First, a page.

One good thing about being an investor is that there are so many options to look at.
For instance, you can invest your money in stocks, from which you can earn a steady stream of income from periodic dividends from the issuer you’ve bought them from. Stock ownership has proven itself to be one of the best ways of earning long-term residual income, especially for people who are retired or are preparing to retire from the corporate world.
However, as you’ve already read before in this blog, there are many other avenues of investment you can put your money in. We’ll slowly discuss those as we release more blogs into the future, but for now, we’ll focus more on foreign exchange trading.
Long before this world has become embroiled in global trading, foreign exchange has already set itself up firmly in the financial landscape. The rate of exchange between two currencies is one of the most followed news in investment circles, because these can also drive prices in commodities and even services that are imported between two countries.
At the heart of this exchange is the ratio. Let’s say that you can buy one Euro with $1.50. That’s the ratio of the exchange, with Euro being the “base currency” and the US dollar as the “quoted currency.” Now, the ratio will rise and fall, like anything else in an inherently volatile financial market.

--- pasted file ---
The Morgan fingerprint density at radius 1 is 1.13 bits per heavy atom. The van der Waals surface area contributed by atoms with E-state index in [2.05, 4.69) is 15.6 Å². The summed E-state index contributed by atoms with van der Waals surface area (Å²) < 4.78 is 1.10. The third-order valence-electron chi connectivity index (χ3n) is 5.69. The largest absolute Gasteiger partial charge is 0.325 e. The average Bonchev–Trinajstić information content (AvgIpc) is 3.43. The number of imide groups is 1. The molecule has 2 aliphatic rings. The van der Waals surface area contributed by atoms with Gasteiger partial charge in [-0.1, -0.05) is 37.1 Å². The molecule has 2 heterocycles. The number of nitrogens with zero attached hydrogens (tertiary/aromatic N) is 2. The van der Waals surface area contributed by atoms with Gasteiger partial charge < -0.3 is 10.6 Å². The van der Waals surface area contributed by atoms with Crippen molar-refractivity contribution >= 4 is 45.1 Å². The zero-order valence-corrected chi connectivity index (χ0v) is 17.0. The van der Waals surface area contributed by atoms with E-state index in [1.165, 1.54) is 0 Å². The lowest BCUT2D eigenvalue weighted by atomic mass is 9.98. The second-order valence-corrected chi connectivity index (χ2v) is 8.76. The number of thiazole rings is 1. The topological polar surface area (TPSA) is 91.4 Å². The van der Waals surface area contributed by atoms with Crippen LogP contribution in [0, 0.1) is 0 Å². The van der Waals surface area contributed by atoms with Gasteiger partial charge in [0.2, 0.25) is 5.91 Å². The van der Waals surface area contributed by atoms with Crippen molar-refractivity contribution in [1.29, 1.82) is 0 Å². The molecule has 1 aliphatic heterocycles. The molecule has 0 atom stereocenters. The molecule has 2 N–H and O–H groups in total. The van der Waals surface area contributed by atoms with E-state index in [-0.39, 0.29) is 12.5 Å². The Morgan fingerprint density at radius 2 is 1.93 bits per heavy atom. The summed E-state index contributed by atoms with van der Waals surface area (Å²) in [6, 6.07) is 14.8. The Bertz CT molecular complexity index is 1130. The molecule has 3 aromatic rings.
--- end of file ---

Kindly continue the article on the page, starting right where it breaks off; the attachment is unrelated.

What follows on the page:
This is where you can earn your bread as a forex trader, in the future. You leverage on the possibility that the ratio will increase, so that the actual value of your investment will also increase. Basically, you’re banking on gaining profits from the effects of the price increases on your investment.
Let’s say you have $1,500 on hand. Building up from the example above, that buys you 1,000 Euros. So, you decide to invest that money on that currency pair. You go through the requisite processes and, at the end of that, you get your 1,000 Euros worth from your investment.
You closely monitor the movement of the market. At some point in the day, the ratio between the Euro and the US dollar is now 1 Euro: $2.50. Let’s do the math and see what happens to your investment.
The price of one Euro has risen $1.00 at that point, so it means that you’ve earned a profit of $1,000 on your investment at that point. You’ve bought 1,000 Euros for only $1,500 but people will have to pay $2,500 now in order to get stocks of that currency at that amount.
The price difference is what you gain profit from, so what you do is to simply multiply $1.00 by 1,000 because you have 1,000 Euros in your account.
Like most forms of investment in Thailand, you will still need to identify exit points at which you’ll sell your holdings in order to realize the profit. That example above illustrates an ideal exit point, but it depends on you if you want to jump to that opportunity.
Others will want to wait a little bit longer, but it depends on how you read the price movements using specialized tools that traders use.
In the next article, we will touch on how you can select the right broker for investing in foreign exchange so stay tuned.
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Photo credit : The Digital Way